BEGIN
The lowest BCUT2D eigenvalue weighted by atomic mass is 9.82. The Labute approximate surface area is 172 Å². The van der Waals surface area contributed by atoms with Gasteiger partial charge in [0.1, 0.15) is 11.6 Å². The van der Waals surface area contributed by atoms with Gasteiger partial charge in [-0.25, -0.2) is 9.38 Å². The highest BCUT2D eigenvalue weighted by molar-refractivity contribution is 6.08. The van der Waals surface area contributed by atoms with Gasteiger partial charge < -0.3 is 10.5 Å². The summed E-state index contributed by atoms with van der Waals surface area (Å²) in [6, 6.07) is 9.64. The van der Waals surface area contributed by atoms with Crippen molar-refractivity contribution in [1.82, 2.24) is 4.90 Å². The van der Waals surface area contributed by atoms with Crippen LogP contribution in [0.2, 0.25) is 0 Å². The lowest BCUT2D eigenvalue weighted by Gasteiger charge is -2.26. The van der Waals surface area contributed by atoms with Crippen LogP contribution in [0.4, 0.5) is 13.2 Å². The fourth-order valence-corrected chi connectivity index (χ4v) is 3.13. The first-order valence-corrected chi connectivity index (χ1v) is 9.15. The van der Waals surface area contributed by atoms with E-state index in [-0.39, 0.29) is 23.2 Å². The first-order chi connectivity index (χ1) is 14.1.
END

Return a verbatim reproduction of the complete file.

The lowest BCUT2D eigenvalue weighted by atomic mass is 9.82. The Labute approximate surface area is 172 Å². The van der Waals surface area contributed by atoms with Gasteiger partial charge in [0.1, 0.15) is 11.6 Å². The van der Waals surface area contributed by atoms with Gasteiger partial charge in [-0.25, -0.2) is 9.38 Å². The highest BCUT2D eigenvalue weighted by molar-refractivity contribution is 6.08. The van der Waals surface area contributed by atoms with Gasteiger partial charge < -0.3 is 10.5 Å². The summed E-state index contributed by atoms with van der Waals surface area (Å²) in [6, 6.07) is 9.64. The van der Waals surface area contributed by atoms with Crippen molar-refractivity contribution in [1.82, 2.24) is 4.90 Å². The van der Waals surface area contributed by atoms with Crippen LogP contribution in [0.2, 0.25) is 0 Å². The lowest BCUT2D eigenvalue weighted by Gasteiger charge is -2.26. The van der Waals surface area contributed by atoms with Crippen LogP contribution in [0.4, 0.5) is 13.2 Å². The fourth-order valence-corrected chi connectivity index (χ4v) is 3.13. The first-order valence-corrected chi connectivity index (χ1v) is 9.15. The van der Waals surface area contributed by atoms with E-state index in [-0.39, 0.29) is 23.2 Å². The first-order chi connectivity index (χ1) is 14.1.